The top-notch hospital from Thailand is building a facility in Phnom Penh catering to Cambodians seeking high-end medical treatment
Thai and Cambodian hospital representatives sign a joint-venture agreement Friday in Phnom Penh that would see a Bangkok Hospital facility built here by next year.
5% increase in Cambodians
seeking treatment at Bangkok Hospital
Thailand’s Bangkok Hospital hopes to encourage more wealthy patients to seek treatment in Cambodian hospitals.
THE Royal Phnom Penh Hospital - a US$40 million joint venture in partnership with Thailand's Bangkok Hospital - is expected to open its doors in July 2009, project director Dr Soontorn Sritha told the Post following a contract-signing ceremony on Friday.
Soontorn said the new facility is being developed through a partnership with Thai Polycons (Cambodia) and SCA Engineering, and that construction began two months ago with about 20 percent of the development now complete.
"We would have liked to do the signing ceremony a few months ago, but we postponed it because of the political situation," he said, referring to the Cambodian national elections in July and ongoing border tensions with Thailand.
Thailand has developed a world-renowned private healthcare service, and the country has become a major international medical tourism destination.
Soontorn said the nearly three-month-long confrontation between Cambodia and Thailand over disputed territory near the Preah Vihear and Ta Moan temple complexes on the border will end soon but that business relationships between the two countries should continue as normal.
"Normally, business and political relationships have to be separated, like Taiwan and mainland China," he said. "Before investing, we calculated the risk. I don't think the border situation will lead to a war."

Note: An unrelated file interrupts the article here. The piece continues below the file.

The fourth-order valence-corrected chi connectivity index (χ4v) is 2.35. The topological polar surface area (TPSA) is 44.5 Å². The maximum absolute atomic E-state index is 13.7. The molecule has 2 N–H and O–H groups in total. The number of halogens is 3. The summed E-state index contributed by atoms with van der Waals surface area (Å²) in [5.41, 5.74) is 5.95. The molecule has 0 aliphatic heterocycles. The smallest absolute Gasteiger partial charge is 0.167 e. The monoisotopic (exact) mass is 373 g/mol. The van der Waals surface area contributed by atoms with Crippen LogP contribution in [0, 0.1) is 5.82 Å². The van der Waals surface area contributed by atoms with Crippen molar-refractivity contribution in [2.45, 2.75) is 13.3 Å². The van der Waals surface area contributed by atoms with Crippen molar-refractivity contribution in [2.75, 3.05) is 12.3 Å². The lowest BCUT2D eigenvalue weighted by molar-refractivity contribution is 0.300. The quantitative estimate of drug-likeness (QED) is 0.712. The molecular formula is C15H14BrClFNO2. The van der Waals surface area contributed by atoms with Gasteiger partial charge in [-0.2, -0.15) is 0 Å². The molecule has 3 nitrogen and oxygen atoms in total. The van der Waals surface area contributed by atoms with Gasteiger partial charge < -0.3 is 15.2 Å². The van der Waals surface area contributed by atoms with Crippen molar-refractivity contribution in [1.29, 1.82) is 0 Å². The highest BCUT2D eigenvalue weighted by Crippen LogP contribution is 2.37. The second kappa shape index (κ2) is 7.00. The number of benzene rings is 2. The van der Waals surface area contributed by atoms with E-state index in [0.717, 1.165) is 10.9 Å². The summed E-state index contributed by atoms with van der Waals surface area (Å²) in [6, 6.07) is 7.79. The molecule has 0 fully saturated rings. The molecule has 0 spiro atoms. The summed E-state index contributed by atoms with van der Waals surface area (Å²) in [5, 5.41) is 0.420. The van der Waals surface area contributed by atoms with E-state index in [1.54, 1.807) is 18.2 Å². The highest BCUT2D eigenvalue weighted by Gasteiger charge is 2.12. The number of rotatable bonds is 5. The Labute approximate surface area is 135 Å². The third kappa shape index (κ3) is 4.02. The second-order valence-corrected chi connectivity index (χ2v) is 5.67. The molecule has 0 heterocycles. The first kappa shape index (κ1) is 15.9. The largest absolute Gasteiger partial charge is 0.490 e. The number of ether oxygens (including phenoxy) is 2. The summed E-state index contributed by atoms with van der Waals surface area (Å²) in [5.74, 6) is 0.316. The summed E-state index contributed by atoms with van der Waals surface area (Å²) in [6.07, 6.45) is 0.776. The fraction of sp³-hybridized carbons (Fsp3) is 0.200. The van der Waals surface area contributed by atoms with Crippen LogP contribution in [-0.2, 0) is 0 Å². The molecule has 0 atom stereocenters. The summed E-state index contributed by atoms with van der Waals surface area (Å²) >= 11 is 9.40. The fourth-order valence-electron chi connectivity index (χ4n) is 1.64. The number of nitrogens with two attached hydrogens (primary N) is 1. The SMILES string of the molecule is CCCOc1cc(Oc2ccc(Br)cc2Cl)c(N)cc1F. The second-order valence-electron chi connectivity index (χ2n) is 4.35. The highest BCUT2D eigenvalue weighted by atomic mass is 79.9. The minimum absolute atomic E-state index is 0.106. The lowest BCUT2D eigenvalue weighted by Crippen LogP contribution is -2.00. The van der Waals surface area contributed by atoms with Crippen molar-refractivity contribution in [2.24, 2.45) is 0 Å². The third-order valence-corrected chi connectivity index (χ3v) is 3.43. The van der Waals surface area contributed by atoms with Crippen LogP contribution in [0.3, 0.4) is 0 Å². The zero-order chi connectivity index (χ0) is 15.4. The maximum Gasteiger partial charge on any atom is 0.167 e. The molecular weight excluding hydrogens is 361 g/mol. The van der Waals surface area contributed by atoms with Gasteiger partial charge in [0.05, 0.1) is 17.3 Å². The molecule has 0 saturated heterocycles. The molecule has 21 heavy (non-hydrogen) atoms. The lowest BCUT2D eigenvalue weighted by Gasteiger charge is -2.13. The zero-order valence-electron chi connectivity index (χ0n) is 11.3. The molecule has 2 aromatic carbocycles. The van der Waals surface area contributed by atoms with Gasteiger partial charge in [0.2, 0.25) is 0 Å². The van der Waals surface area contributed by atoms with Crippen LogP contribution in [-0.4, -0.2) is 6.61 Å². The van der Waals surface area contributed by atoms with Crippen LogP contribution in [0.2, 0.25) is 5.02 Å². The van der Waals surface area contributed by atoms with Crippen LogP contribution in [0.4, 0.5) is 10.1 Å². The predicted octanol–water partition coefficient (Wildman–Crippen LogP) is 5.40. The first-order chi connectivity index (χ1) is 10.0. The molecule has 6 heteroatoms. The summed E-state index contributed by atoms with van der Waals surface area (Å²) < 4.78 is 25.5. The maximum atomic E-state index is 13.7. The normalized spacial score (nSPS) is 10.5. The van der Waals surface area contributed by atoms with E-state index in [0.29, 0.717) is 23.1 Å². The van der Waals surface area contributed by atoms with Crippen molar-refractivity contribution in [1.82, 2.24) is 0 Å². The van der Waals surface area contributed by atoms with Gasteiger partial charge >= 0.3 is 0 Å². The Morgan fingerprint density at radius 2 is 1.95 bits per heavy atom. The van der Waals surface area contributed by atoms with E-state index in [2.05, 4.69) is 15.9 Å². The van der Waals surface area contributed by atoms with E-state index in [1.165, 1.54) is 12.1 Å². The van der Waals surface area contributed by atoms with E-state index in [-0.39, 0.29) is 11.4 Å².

Medical service fees will be more or less similar to those charged in thailand.
Soontorn said construction and the installation of medical equipment is expected to conclude in June 2009, and the new hospital will launch in July.
Dr Chatree Duangnet, vice chairman of the Phnom Penh Medical Services Co, said the new facility will aspire to international standards.
"The hospital aims to provide a comprehensive range of health care options, both medical, and diagnostic services at an internationally recognised standard and equipped with cutting-edge technology," he said during the signing ceremony.
He said the hospital will be situated on a 20,000-square- metre site along Russian Boulevard in Sangkat Teuk Thla, Russey Keo district, adding that the eight-storey building will initially accommodate 100 beds but will eventually expand to 200 beds.
Chatree said the hospital will include an emergency unit, extended-care maternity unit, operating theatre, a critical care unit and dental clinic. The facility would also offer haemodialysis services and the latest imaging analysis procedures.
Soontorn told the Post the new Royal Phnom Penh Hospital will be the third subsidiary of Bangkok Hospital in Cambodia, following the 30-bed Royal Angkor in Siem Reap - a joint venture with Cambodian People's Party lawmaker Sieng Nam - and the 30-bed Royal Rattanak in Phnom Penh, built in partnership with Cambodian Defence Minister Tea Banh, Soontorn said.
He added that Thai Polycons will be responsible for construction of the facility while SCA Engineering will provide medical equipment supplies.
Keeping patients at home
Soontorn said as financial conditions improve for more Cambodians, they have begun to seek medical treatment overseas in Singapore, Thailand and Vietnam.
The new Royal Phnom Penh Hospital will bring together about 25 renowned physicians and specialists and employ a staff of about 200, Soontorn said.
"Medical service fees will be more or less similar to those charged in Thailand, so patients will save time and travel expenses by not seeking treatment overseas," he said.
He estimated that only about five percent of the Cambodian population of 13.5 million can afford high-end medical care.
Mam Bunheng, Cambodia's minister of health, told the Post Sunday that the investment would be good for Cambodians.
"It will facilitate more effective medical treatment so that people will not have to travel abroad for quality services," he said.
He said the facility will improve health care for middle- and upper-class Cambodians.
"The Ministry of Health normally focuses on public health for poor patients, and we don't have enough sophisticated medical equipment for rich patients. It is the private sector that can help us provide high-class medical treatment," he said.